Fifteen years ago, I thought Barnes and Noble was second only to Powell’s City of Books (incidentally, if you haven’t been to Powell’s, it’s pretty awesome). The nearest Barnes and Noble to me, back then, was 75 miles away and fuel for the drive there and back cost as much as two paperbacks. I loved the enormity of the store, the fact that they sold coffee, and that amid the spacious sprawl they provided places to sit. The community I lived in had no library back then and my other bookstore options at the time were grocery stores (the nearest mall’s Waldenbooks had vanished) and two used bookshops, one badly disorganized and the other with a cranky, sharp-tongued proprietor (you couldn’t buy sci-fi books there, “trade only!” was the snarling response the two times I tried). Naturally, I was an eager purchaser of books online once that became an option. Continue reading
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According to Hugh Howey’s advice, aspiring writers should blog every day. I’m not one to argue with successful authors. The reasons I haven’t blogged more in the past fall into two camps: I don’t have any successful-author advice of my own to share (yet); and the rest of what I have is just strong opinions. But I’m trying to embrace the idea that maybe there’s nothing wrong with a strong opinion or two. So, here goes. Continue reading
I’m headed to Spokane in August for WorldCon 2015 and have narrowed down my list of tourist activities (not that I’m going to have time for even these few). Within walking distance, there’s the historic River Front park carousel, which I will absolutely go get in line for, but mostly I want to ride the one tiger it features. (One tiger! One!) Continue reading
Before the madness of Nanowrimo starts up, I wanted to say something about Mark Sheppard‘s appearance at Boise’s first-ever comic con. He was awesome. You can see a clip of him speaking at the event. The audio is a little hard to make out in spots (the venue’s acoustics were not great) but if you really listen you can catch some of what he’s saying. (I was just delighted to find a clip from that day.) Even without getting all the words, you can tell how sincere he is. What he’s saying, basically, is how cool fandom is. He starts by saying that he doesn’t trust anyone who’s not a fan of something, and goes on to say that finally fans’ loyalty is starting to pay off, at least a little. There were, naturally, people in the audience in costume, and he said how great it was to see people “wearing what they love.”
His enthusiasm and respect for his fans made me like him all the more. And I liked him plenty to start with, he’s been in some of my very favorite TV shows. As much as I enjoyed the fact that I was seeing the guy who was Badger in Firefly, and Lampkin in Battlestar, and Crowley in Supernatural, I was really, really impressed with his public speaking skills. He was engaging the entire time, he spoke clearly, he took questions with great aplomb, and he was perfectly at home addressing a crowd. It made me wish I could be half that effective when I speak. It also made me reconsider the value of participating on discussion panels at writing-related events. Because after hearing him talk, if Mark Sheppard had been selling a book, I would have been first in line to buy one.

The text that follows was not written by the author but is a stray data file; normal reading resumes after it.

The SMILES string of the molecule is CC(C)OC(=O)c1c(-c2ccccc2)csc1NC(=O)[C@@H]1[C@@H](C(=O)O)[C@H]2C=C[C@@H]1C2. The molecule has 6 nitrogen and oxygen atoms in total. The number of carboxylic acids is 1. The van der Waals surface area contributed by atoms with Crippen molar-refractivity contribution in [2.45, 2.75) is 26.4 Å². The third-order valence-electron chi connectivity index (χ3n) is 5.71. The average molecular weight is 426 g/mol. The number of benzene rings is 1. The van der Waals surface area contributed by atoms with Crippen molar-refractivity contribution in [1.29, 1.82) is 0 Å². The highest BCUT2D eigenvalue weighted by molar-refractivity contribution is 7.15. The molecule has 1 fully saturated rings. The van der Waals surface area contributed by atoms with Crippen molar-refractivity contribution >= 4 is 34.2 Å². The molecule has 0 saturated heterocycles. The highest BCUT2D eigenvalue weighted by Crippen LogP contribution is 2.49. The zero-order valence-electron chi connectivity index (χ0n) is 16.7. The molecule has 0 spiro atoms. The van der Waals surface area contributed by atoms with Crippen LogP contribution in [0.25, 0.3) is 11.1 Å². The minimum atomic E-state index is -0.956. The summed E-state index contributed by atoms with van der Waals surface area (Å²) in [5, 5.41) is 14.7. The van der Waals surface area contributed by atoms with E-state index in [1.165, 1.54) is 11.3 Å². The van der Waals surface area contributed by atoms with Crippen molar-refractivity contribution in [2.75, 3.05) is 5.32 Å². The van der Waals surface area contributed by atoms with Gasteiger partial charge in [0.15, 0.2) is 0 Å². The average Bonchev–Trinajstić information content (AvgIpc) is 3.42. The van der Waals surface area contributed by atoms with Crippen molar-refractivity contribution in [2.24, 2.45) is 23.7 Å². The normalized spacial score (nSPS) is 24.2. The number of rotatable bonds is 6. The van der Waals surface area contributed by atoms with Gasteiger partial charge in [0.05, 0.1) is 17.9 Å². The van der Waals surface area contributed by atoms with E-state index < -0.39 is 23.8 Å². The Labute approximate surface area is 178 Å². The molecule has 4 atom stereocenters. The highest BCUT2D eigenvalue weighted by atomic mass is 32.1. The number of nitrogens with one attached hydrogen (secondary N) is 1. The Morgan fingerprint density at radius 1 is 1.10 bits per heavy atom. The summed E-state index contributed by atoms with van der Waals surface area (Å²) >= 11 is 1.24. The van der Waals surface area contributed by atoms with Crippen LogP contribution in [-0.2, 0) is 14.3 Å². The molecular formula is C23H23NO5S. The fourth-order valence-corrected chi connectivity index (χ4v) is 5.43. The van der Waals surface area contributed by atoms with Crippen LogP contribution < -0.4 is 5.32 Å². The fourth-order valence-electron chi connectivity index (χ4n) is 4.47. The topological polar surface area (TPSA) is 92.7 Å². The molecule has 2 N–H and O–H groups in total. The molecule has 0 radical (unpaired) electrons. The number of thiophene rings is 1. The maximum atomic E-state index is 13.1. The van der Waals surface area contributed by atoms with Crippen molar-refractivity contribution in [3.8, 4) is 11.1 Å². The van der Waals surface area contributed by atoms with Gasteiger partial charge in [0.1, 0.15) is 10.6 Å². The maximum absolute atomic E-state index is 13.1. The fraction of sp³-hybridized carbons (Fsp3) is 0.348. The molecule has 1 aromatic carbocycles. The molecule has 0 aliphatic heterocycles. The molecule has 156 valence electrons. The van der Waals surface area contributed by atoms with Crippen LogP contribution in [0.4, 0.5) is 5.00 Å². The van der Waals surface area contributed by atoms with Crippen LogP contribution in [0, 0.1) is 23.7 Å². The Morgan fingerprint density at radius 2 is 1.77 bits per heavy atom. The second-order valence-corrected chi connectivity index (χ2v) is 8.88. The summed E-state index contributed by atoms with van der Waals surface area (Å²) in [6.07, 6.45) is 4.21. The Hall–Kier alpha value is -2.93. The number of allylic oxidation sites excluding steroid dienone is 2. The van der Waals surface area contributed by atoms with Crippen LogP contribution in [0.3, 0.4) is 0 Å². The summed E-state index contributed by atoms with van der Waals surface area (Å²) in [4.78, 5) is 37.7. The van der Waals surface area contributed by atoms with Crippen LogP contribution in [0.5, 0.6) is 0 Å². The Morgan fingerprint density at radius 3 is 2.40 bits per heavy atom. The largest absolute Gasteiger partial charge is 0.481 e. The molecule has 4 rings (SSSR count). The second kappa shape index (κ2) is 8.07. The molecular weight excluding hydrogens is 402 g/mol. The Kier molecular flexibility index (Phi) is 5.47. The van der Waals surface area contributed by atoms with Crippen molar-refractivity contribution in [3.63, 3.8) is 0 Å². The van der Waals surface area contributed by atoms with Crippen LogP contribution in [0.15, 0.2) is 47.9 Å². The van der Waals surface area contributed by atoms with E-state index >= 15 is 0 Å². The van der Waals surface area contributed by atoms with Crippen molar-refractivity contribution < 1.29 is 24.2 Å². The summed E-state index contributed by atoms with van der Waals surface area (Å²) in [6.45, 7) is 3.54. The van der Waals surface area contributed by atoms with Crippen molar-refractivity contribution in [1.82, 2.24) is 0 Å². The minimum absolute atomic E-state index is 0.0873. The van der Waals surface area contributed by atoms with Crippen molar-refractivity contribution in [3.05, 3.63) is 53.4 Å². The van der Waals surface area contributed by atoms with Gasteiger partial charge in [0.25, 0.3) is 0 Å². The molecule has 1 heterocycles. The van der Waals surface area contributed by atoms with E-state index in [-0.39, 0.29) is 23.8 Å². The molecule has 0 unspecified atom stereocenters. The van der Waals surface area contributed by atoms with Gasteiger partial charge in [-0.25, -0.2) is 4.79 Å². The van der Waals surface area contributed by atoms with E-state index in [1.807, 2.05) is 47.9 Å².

(I wanted to add thanks and credit to Natasha Stephenson, whom I do not know, but whose video I’ve shared here. You can find more clips she recorded from the convention here.)
When the Taos Toolbox workshop ended in July, I left better equipped to tackle my writing and with lots of new ideas to consider when it comes to publishing. And then I got back to the nuts and bolts of daily life. Throw a couple of wrenches into the works, and it’s suddenly September, and I don’t seem to have accomplished a thing.
I kept planning to take the time to say something about Taos, but the experience was so complex that I couldn’t sum it up quickly or neatly. I kept planning to apply what I’d learned to my novels-in-progress, but what I’d learned was too much to put into immediate practice (like trying to unpack boxcar in a single afternoon).
So here I am, adding a blogpost to say that I’m doing things. Just not things coherent enough to report on -yet.
I am pleased to announce that In a Land Far Away, a collection of fairy tales, is available at Amazon in both Kindle and paperback formats. I have two shorts stories in this one, and highly recommend the work of my co-authors as well. As with Out of Time, proceeds go to Doctors Without Borders, so you can enjoy some great new fiction while supporting a good cause.
All the authors involved are currently working on stories for yet another collection and are all working on independent projects as well. So, get a copy, get to know the writers, and keep an eye out for upcoming projects!
There’s a reason I prefer writing novels. Usually when I have an idea big enough for a novel, I already have a good grasp on the main elements. When I have a short story idea it’s generally confined to something I’m not as familiar with. (My ignorance is the thing keeping the idea small!) So, today I’m learning that there’s a whole lot more to weaving than I ever dreamed.
Ever wonder about color restrictions when you’re writing about old-timey buildings? Check out Valspar’s paints approved for historic structures. The National Trust for Historic Places has documented 250 colors used in America, and you can see them at the website listed below. Granted, you might not want your characters to use the phrase “Mark Twain House Gold” — but you can get some idea for what shades were (and weren’t) in use. http://www.valsparpaint.com/en/explore-colors/find-ideas/national-trust-historic-colors/victorian.html?preview=true
I’m getting an absurd amount of joy (and a little frustration) out of trying to figure out the cost of leather boots in 1880’s Europe.